This dissertation comprises three studies that investigated the construct of hedging as a decision making strategy in individuals with Obsessive-Compulsive Disorder (OCD). Hedging refers to the tendency to keep options available when there is a threat of loss of the options that is motivated by the underlying construct of loss aversion (i.e., Prospect Theory). Hedging introduces a behavioural economic approach to the study and understanding of the impact of loss aversion on decision making.
Participants played two conditions of the Doors Game (Shin & Ariely, 2004) in which they were instructed to maximize their earnings by tapping three doors in any order: i) constant availability (CA), where all doors remain available; and ii) decreasing availability (DA), where doors fade and disappear if left untapped after a short time (to elicit hedging). In Study One, undergraduates (N = 108) played both the CA and DA conditions and evidence indicates more frequent switching in the DA than the CA condition. There was also a significant negative association between hedging and the cognitive concern subscale of anxiety sensitivity. Study Two examined other psychological correlates of hedging in another undergraduate sample (N = 63) and yielded significant negative associations with the physical component of state anxiety and experience seeking. In Study Three, the results of a comparison of hedging among OCD, Gambling Disorder (GD), and Healthy Control (HC) groups yielded no significant differences. Correlates of hedging, however, differed among the groups and regression analyses suggest that hedging in OCD is negatively predicted by obsessiveness and decisiveness (subscale of the Need for Cognitive Closure; NFC), and positively predicted by experience seeking (subscale of the Sensation Seeking Scale). In the GD group, closed-mindedness (subscale of NFC) positively predicted hedging. In the HC group, fun-seeking (subscale of Behavioral Inhibition and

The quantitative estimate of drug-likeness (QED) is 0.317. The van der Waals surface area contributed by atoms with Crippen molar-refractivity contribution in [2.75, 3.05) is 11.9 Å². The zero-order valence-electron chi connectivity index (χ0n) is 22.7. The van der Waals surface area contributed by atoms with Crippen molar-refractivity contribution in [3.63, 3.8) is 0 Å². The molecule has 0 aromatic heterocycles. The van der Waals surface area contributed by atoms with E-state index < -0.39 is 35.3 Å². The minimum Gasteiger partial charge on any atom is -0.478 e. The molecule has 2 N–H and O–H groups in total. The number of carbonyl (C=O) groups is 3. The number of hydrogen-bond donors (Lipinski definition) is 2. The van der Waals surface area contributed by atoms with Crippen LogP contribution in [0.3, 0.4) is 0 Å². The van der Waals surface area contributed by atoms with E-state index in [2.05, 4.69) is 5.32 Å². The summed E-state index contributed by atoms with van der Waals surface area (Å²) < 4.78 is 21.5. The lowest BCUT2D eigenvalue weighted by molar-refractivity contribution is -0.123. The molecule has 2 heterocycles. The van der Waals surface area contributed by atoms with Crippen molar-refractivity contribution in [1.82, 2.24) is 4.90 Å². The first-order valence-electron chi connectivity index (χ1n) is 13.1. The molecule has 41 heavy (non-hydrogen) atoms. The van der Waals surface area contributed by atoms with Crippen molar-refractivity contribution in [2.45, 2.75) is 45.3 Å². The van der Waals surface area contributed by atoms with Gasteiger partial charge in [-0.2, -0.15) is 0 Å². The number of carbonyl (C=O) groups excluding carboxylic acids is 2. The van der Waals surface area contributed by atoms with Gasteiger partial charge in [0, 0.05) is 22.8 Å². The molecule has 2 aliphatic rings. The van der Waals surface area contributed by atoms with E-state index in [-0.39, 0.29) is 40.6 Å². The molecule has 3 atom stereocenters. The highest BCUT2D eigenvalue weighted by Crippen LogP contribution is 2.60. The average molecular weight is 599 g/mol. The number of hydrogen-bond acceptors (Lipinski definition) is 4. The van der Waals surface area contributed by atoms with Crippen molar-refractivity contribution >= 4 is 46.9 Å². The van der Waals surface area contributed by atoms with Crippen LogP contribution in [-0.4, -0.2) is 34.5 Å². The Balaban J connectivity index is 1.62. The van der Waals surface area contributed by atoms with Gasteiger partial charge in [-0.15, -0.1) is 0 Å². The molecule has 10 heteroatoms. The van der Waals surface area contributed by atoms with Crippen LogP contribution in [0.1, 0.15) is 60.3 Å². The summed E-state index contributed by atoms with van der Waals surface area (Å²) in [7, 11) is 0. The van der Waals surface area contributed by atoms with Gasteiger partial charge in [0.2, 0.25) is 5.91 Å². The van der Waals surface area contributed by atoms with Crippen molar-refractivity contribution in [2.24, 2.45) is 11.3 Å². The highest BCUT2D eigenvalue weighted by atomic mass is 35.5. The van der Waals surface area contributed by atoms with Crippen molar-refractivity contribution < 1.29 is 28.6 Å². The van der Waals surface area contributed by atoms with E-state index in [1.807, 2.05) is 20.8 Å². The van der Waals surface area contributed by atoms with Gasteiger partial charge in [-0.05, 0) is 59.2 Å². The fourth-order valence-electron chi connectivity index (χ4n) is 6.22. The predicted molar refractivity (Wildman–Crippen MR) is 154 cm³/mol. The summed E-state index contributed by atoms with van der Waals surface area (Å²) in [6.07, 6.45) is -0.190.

Behavioral Activation Scale) positively predicted hedging.
Implications: This work is the first to demonstrate predictors of hedging in OCD using a loss aversion paradigm where evidence suggests that obsessional and motivational drives lead to premature choice selection. Pursuing the loss aversion perspective could significantly advance the decision making research in OCD and in other clinical populations.